The history and culture of Japan

Japan’s history is a rich and varied one, with the different periods marked by remarkable change. In the Yayoi period (300 BC – AD 300), rice cultivation was introduced from China and Korea, and Japan’s oldest religion, Shinto, identified "divine forces in nature and in such human virtues as loyalty and wisdom."The Kofun period (300-645) showed the emergence of powerful clan rulers, and Japan begins to establish close contacts with mainland Asia. The Asuka period, (645-710) brought a great wave of reforms and new aristocratic families were created. During the Nara and Heian periods (710-1185) the emperors began to practice Buddhism, believing its teachings would protect the state. The Muromachi era (1333 to 1568) brought disintegration of the central government, firearms were introduced by the shipwrecked Portuguese soldiers, and Christianity was introduced . Finally in the Edo period (1600-1868) Japan enters into an age of "peace and national isolation". The United States wants to use the Japanese ports as supply bases for its commercial fleet, and, in a surprise move, Japan accepts the US demands and opens its doors for the first time in two centuries. In the Meiji period (1868-1912), the emperor was restored, and Japan made its transition to nation-state. The Showa period (1926-1989) brought many more changes for Japan, including World War II and its aftermath, including the necessary economic recovery. In 1941 Pearl Harbor brought the US into war in the Pacific and in August of 1945 "the first atomic bomb was dropped on Hiroshima, the second on Nagasaki. the emperor airs by radio a statement of unconditional surrender." (Background, 2005, p. 5). The years of 1945-1952 brought allied occupation of Japan, with women gaining legal equality as well as the right to vote. Japan’s political life was changed to a parliamentary state, and with the peace treaty signed in 1951, Japan regained independence. The "High Growth Age" in Japan occurred from the late 1950’s to the early 1970’s and Japan was rewarded with a booming economy. (Background, 2005, p. 5).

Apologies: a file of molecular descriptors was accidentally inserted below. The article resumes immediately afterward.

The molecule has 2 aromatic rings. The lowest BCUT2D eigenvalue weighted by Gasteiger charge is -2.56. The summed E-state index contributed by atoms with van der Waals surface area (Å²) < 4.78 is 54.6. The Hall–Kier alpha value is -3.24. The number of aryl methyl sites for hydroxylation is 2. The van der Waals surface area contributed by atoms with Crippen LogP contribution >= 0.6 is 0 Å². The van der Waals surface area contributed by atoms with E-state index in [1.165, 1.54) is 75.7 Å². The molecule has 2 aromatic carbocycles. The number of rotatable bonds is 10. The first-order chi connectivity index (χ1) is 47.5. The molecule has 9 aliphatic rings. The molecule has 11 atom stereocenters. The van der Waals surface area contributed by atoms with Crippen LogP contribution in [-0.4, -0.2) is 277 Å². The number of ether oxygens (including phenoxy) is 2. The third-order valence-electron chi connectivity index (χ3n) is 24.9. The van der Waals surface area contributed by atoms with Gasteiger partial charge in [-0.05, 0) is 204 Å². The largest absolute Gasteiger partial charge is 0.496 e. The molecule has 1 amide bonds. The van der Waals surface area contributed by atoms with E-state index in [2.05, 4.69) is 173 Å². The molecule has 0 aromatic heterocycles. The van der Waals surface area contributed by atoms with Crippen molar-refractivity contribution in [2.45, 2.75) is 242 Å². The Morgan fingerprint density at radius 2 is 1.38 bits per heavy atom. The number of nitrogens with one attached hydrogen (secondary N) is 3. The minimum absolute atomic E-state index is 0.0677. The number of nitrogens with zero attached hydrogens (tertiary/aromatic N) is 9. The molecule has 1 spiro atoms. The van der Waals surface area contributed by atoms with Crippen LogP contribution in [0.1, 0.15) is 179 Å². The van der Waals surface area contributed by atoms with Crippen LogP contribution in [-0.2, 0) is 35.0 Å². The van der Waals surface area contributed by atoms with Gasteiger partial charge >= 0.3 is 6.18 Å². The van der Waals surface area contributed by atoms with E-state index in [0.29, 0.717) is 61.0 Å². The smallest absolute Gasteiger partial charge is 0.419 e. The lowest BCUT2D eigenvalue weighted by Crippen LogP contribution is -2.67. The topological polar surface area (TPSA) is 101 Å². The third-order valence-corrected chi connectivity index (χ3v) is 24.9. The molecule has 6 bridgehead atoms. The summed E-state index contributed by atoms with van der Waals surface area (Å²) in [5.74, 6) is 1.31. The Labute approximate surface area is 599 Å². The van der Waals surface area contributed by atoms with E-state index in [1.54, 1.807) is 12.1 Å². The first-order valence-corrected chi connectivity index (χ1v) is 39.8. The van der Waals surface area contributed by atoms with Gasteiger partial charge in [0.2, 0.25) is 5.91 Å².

Japan is made up of five islands. however there are some thirty-six hundred islands in the entire group, and dozens that are actually inhabited. Japan has twenty-nine thousand kilometers of coastline, and the total land area is 142,000 square miles which makes Japan one-twenty-fifth the size of the United States, or roughly the size of Montana. Ostensibly, some one billion years ago these Japanese islands were part of the Asian mainland, however movement of the earth’s plates resulted in part of the Asian coastline breaking free and traveling east. Then a mere 100 million years ago, in the area that is now the Sea of Japan, a huge lake appeared, eventually linking up with the Pacific Ocean in the north and south, leaving the highest regions to become the islands of Japan. (Lafayette, 1995, p. xi).
Seventy percent of Japan’s land mass is made up of high mountains and hills. These mountains have over two hundred volcanoes and geothermally active areas. There are eleven peaks in Japan that are over three thousand meters high, and thirteen that are over 2500 meters high. These mountainous areas make Japan one of the most scenic groups of islands in the world.(Layfayette, 1995, p. xi). The climate of Japan is generally rainy, with a fairly high humidity. The Japanese enjoy warm summers and long cold winters in the north, and hot humid summers and short winters in the central regions. The southwest has long, hot, humid summers, and mild winters. (Library, 2005, p. 1).
Japan’s population is currently 127,417,224 million people, a huge number for such a small area. Japan is second only to the United States in the number of large cities-they presently have ten cities with populations over one